A spaceport or cosmodrome (Russian: космодром, kosmodrom) is a site for launching (or receiving) spacecraft, by analogy with seaport for ships or airport for aircraft. The word spaceport, and even more so cosmodrome, has traditionally been used for sites capable of launching spacecraft into orbit around Earth or on interplanetary trajectories. However, rocket launch sites for purely sub-orbital flights are sometimes called spaceports, as in recent years new and proposed sites for suborbital human flights have been frequently referred to or named 'spaceports'. Space stations and proposed future bases on the moon are sometimes called spaceports, in particular if intended as a base for further journeys.1
The term rocket launch site is used for any facility from which rockets are launched. It may contain one or more launch pads or suitable sites to mount a transportable launch pad. It is typically surrounded by a large safety area, often called a rocket range or missile range. The range includes the area over which launched rockets are expected to fly, and within which some components of the rockets may land. Tracking stations are sometimes located in the range to assess the progress of the launches.2
Major spaceports often include more than one launch complex, which can be rocket launch sites adapted for different types of launch vehicles. (These sites can be well-separated for safety reasons.) For launch vehicles with liquid propellant, suitable storage facilities and, in some cases, production facilities are necessary. On-site processing facilities for solid propellants are also common.
The first rockets to reach space were V-2 rockets launched from Peenemünde, Germany during World War II.3 After the war, 70 complete V-2 rockets were brought to White Sands for test launches, with 47 of them reaching altitudes between 100 km and 213 km.4
The world’s first spaceport for orbital and human launches, the Baikonur Cosmodrome in southern Kazakhstan, started as a Soviet military rocket range in 1955. It achieved the first orbital flight (Sputnik 1) in October 1957. The exact location of the cosmodrome was initially held secret. Guesses to its location were misdirected by a name in common with a mining town 320 km away. The position became known in 1957 outside the Soviet Union only after U-2 planes had identified the site by following railway lines in Kazakhstan, although Soviet authorities did not confirm the location for decades.5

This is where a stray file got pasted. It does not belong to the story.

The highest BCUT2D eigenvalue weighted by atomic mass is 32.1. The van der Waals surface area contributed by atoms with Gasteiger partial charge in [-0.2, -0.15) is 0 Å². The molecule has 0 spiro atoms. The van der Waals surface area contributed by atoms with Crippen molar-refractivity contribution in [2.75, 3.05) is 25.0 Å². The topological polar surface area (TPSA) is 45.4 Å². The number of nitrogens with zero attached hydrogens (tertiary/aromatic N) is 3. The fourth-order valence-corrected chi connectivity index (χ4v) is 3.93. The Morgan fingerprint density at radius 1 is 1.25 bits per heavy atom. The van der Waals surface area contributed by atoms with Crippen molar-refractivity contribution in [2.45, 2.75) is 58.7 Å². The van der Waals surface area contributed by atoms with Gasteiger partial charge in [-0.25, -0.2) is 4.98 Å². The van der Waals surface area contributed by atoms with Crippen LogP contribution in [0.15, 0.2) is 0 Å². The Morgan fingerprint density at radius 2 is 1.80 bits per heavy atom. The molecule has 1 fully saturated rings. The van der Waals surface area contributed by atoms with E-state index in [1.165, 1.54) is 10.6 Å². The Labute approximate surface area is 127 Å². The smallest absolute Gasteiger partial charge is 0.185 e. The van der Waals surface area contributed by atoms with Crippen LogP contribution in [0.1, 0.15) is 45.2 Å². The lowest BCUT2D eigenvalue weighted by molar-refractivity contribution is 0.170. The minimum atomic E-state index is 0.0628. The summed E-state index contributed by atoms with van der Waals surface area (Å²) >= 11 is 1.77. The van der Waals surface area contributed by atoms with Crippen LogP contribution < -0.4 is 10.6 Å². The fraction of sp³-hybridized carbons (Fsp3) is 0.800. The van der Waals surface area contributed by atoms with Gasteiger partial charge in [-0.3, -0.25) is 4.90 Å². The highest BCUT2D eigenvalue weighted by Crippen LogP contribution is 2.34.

The Baikonur Cosmodrome achieved the first launch of a human into space (Yuri Gagarin) in 1961. The launch complex used, Site 1, has reached a special symbolic significance and is commonly called Gagarin's Start. Baikonur was the primary Soviet cosmodrome, and is still widely used by Russia under a lease arrangement with Kazakhstan.
In response to the early Soviet successes, the United States built up a major spaceport complex at Cape Canaveral in Florida. A large number of unmanned flights, as well as the early human flights, were carried out at Cape Canaveral Air Force Station. For the Apollo programme, an adjacent spaceport, Kennedy Space Center, was constructed, and achieved the first manned mission to the lunar surface (Apollo 11) in July 1969. It has been the base for all Space Shuttle launches and most of their runway landings. For details on the launch complexes of the two spaceports, see List of Cape Canaveral and Merritt Island launch sites.
The Guiana Space Centre in Kourou, French Guiana, is the major European spaceport, with satellite launches that benefit from the location 4 degrees north of the equator.
In October 2003 the Jiuquan Satellite Launch Center achieved the first Chinese human spaceflight.
Breaking with tradition, in June 2004 on a runway at Mojave Air and Space Port, California, a human was for the first time launched to space in a privately funded, suborbital spaceflight, that was intended to pave the way for future commercial spaceflights. The spacecraft, SpaceShipOne, was launched by a carrier airplane taking off horizontally.
Rockets can most easily reach satellite orbits if launched near the equator in an easterly direction, as this maximizes use of the Earth's rotational speed (465 m/s). Such launches also give a good orientation for arriving at a geostationary orbit. For polar orbits and Molniya orbits this does not apply.
Altitude of the launch site is not a driving factor because most of the delta-v for a satellite launch is spent on achieving the required horizontal orbital speed. The small gains from a few kilometers of extra altitude at the start does not usually off-set the ground transport problems in mountainous terrain. The advantages of high altitude include slightly less vertical distance, lower air resistance and air pressure is lower (which generally improves thrust).
Many spaceports have been placed at existing military installations, such as intercontinental ballistic missile ranges, which is not always ideal for satellite launches.
A rocket launch site is built as far as possible away from major population centers in order to mitigate risk to bystanders should a rocket experience a catastrophic failure. In many cases a launch site is built close to major bodies of water to ensure that no components are shed over populated areas. Typically a spaceport site is large enough that, should a vehicle explode, it will not endanger human lives or adjacent launch pads.
Planned sites of spaceports for sub-orbital tourist spaceflight often make use of existing ground infrastructure, including runways. The nature of the local view from 100 km (62 mi) altitude is also a factor to consider.